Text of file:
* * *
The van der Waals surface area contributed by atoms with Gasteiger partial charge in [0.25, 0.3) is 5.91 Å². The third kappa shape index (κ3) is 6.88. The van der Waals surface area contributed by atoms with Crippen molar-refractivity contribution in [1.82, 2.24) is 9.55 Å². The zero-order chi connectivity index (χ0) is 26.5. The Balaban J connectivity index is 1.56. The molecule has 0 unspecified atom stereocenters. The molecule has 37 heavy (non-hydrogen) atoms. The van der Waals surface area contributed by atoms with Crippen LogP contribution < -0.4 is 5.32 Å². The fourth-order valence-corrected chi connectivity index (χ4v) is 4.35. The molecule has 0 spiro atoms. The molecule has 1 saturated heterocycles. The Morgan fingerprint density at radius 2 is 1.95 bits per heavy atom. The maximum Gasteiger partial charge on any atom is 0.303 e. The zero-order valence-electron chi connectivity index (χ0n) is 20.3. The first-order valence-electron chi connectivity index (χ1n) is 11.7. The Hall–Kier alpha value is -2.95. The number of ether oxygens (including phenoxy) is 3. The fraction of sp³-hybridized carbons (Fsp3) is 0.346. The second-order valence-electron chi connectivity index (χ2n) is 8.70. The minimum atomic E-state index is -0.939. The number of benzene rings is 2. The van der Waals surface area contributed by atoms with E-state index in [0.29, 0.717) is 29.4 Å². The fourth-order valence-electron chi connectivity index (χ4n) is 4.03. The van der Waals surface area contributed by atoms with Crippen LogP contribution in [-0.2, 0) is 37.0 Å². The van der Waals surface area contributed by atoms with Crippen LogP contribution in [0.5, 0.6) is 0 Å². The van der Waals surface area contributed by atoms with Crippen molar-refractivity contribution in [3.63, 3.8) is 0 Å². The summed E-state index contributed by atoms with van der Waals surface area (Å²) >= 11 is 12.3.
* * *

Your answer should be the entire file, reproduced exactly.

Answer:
The van der Waals surface area contributed by atoms with Gasteiger partial charge in [0.25, 0.3) is 5.91 Å². The third kappa shape index (κ3) is 6.88. The van der Waals surface area contributed by atoms with Crippen molar-refractivity contribution in [1.82, 2.24) is 9.55 Å². The zero-order chi connectivity index (χ0) is 26.5. The Balaban J connectivity index is 1.56. The molecule has 0 unspecified atom stereocenters. The molecule has 37 heavy (non-hydrogen) atoms. The van der Waals surface area contributed by atoms with Crippen LogP contribution < -0.4 is 5.32 Å². The fourth-order valence-corrected chi connectivity index (χ4v) is 4.35. The molecule has 0 spiro atoms. The molecule has 1 saturated heterocycles. The Morgan fingerprint density at radius 2 is 1.95 bits per heavy atom. The maximum Gasteiger partial charge on any atom is 0.303 e. The zero-order valence-electron chi connectivity index (χ0n) is 20.3. The first-order valence-electron chi connectivity index (χ1n) is 11.7. The Hall–Kier alpha value is -2.95. The number of ether oxygens (including phenoxy) is 3. The fraction of sp³-hybridized carbons (Fsp3) is 0.346. The second-order valence-electron chi connectivity index (χ2n) is 8.70. The minimum atomic E-state index is -0.939. The number of benzene rings is 2. The van der Waals surface area contributed by atoms with E-state index in [0.29, 0.717) is 29.4 Å². The fourth-order valence-electron chi connectivity index (χ4n) is 4.03. The van der Waals surface area contributed by atoms with Crippen LogP contribution in [-0.2, 0) is 37.0 Å². The van der Waals surface area contributed by atoms with Crippen LogP contribution in [0.5, 0.6) is 0 Å². The van der Waals surface area contributed by atoms with Crippen molar-refractivity contribution in [3.63, 3.8) is 0 Å². The summed E-state index contributed by atoms with van der Waals surface area (Å²) >= 11 is 12.3.